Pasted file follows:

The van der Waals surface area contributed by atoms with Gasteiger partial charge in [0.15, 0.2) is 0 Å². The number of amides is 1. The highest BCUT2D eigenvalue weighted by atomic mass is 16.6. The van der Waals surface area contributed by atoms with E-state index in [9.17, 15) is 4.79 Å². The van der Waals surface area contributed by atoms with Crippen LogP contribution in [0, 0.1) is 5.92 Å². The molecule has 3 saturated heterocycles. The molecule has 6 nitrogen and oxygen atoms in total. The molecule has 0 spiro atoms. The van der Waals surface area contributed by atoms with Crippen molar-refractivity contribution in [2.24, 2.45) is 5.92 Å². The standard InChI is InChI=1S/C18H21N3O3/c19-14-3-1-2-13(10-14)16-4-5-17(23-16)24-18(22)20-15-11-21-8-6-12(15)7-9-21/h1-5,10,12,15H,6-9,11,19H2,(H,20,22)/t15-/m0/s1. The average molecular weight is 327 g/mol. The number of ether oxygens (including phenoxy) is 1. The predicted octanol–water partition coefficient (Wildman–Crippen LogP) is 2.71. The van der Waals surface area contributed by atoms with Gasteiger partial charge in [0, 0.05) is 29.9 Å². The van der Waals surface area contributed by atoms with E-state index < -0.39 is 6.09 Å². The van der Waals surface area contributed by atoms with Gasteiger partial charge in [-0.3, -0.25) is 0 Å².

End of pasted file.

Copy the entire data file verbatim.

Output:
The van der Waals surface area contributed by atoms with Gasteiger partial charge in [0.15, 0.2) is 0 Å². The number of amides is 1. The highest BCUT2D eigenvalue weighted by atomic mass is 16.6. The van der Waals surface area contributed by atoms with E-state index in [9.17, 15) is 4.79 Å². The van der Waals surface area contributed by atoms with Crippen LogP contribution in [0, 0.1) is 5.92 Å². The molecule has 3 saturated heterocycles. The molecule has 6 nitrogen and oxygen atoms in total. The molecule has 0 spiro atoms. The van der Waals surface area contributed by atoms with Crippen molar-refractivity contribution in [2.24, 2.45) is 5.92 Å². The standard InChI is InChI=1S/C18H21N3O3/c19-14-3-1-2-13(10-14)16-4-5-17(23-16)24-18(22)20-15-11-21-8-6-12(15)7-9-21/h1-5,10,12,15H,6-9,11,19H2,(H,20,22)/t15-/m0/s1. The average molecular weight is 327 g/mol. The number of ether oxygens (including phenoxy) is 1. The predicted octanol–water partition coefficient (Wildman–Crippen LogP) is 2.71. The van der Waals surface area contributed by atoms with Gasteiger partial charge in [0, 0.05) is 29.9 Å². The van der Waals surface area contributed by atoms with E-state index < -0.39 is 6.09 Å². The van der Waals surface area contributed by atoms with Gasteiger partial charge in [-0.3, -0.25) is 0 Å².